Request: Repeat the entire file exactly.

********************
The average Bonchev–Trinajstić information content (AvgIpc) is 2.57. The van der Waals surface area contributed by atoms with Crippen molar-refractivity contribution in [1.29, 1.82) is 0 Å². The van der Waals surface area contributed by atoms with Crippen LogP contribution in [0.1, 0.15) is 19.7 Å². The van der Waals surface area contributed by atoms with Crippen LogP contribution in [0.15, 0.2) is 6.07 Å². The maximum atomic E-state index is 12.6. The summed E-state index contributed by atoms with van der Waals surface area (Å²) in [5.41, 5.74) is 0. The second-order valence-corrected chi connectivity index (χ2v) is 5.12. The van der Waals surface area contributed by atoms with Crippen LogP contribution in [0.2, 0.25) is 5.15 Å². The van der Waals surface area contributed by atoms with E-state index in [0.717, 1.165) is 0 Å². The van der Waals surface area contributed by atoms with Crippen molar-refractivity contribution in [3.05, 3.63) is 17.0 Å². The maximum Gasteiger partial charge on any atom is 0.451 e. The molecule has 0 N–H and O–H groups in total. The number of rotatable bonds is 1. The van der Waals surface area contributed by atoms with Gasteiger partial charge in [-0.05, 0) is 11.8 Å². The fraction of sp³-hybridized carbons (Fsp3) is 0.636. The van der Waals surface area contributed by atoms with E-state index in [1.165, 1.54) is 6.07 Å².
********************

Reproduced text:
The average Bonchev–Trinajstić information content (AvgIpc) is 2.57. The van der Waals surface area contributed by atoms with Crippen molar-refractivity contribution in [1.29, 1.82) is 0 Å². The van der Waals surface area contributed by atoms with Crippen LogP contribution in [0.1, 0.15) is 19.7 Å². The van der Waals surface area contributed by atoms with Crippen LogP contribution in [0.15, 0.2) is 6.07 Å². The maximum atomic E-state index is 12.6. The summed E-state index contributed by atoms with van der Waals surface area (Å²) in [5.41, 5.74) is 0. The second-order valence-corrected chi connectivity index (χ2v) is 5.12. The van der Waals surface area contributed by atoms with Crippen LogP contribution in [0.2, 0.25) is 5.15 Å². The van der Waals surface area contributed by atoms with E-state index in [0.717, 1.165) is 0 Å². The van der Waals surface area contributed by atoms with Crippen molar-refractivity contribution in [3.05, 3.63) is 17.0 Å². The maximum Gasteiger partial charge on any atom is 0.451 e. The molecule has 0 N–H and O–H groups in total. The number of rotatable bonds is 1. The van der Waals surface area contributed by atoms with Gasteiger partial charge in [-0.05, 0) is 11.8 Å². The fraction of sp³-hybridized carbons (Fsp3) is 0.636. The van der Waals surface area contributed by atoms with E-state index in [1.165, 1.54) is 6.07 Å².